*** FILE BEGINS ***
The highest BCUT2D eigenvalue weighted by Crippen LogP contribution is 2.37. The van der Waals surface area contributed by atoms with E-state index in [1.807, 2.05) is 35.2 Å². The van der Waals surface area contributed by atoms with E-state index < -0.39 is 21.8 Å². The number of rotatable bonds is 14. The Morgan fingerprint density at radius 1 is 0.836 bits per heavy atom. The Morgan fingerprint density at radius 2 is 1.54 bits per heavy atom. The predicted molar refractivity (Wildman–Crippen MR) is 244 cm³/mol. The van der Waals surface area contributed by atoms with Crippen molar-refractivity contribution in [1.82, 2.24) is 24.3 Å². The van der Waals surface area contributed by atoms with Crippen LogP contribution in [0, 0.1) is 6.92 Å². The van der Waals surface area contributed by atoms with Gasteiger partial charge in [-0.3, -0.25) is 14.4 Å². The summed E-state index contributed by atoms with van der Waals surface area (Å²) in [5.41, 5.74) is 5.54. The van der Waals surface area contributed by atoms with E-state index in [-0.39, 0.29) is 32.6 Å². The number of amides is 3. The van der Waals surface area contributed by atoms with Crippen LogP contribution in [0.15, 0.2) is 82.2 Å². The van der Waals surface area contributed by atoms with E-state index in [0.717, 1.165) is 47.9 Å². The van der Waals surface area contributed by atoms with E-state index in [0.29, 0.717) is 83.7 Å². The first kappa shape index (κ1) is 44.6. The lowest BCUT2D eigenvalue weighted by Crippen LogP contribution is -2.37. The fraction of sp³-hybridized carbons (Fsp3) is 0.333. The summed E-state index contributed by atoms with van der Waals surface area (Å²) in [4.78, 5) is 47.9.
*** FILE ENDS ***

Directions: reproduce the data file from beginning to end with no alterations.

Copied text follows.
The highest BCUT2D eigenvalue weighted by Crippen LogP contribution is 2.37. The van der Waals surface area contributed by atoms with E-state index in [1.807, 2.05) is 35.2 Å². The van der Waals surface area contributed by atoms with E-state index < -0.39 is 21.8 Å². The number of rotatable bonds is 14. The Morgan fingerprint density at radius 1 is 0.836 bits per heavy atom. The Morgan fingerprint density at radius 2 is 1.54 bits per heavy atom. The predicted molar refractivity (Wildman–Crippen MR) is 244 cm³/mol. The van der Waals surface area contributed by atoms with Crippen molar-refractivity contribution in [1.82, 2.24) is 24.3 Å². The van der Waals surface area contributed by atoms with Crippen LogP contribution in [0, 0.1) is 6.92 Å². The van der Waals surface area contributed by atoms with Gasteiger partial charge in [-0.3, -0.25) is 14.4 Å². The summed E-state index contributed by atoms with van der Waals surface area (Å²) in [5.41, 5.74) is 5.54. The van der Waals surface area contributed by atoms with E-state index in [-0.39, 0.29) is 32.6 Å². The number of amides is 3. The van der Waals surface area contributed by atoms with Crippen LogP contribution in [0.15, 0.2) is 82.2 Å². The van der Waals surface area contributed by atoms with E-state index in [0.717, 1.165) is 47.9 Å². The van der Waals surface area contributed by atoms with E-state index in [0.29, 0.717) is 83.7 Å². The first kappa shape index (κ1) is 44.6. The lowest BCUT2D eigenvalue weighted by Crippen LogP contribution is -2.37. The fraction of sp³-hybridized carbons (Fsp3) is 0.333. The summed E-state index contributed by atoms with van der Waals surface area (Å²) in [4.78, 5) is 47.9.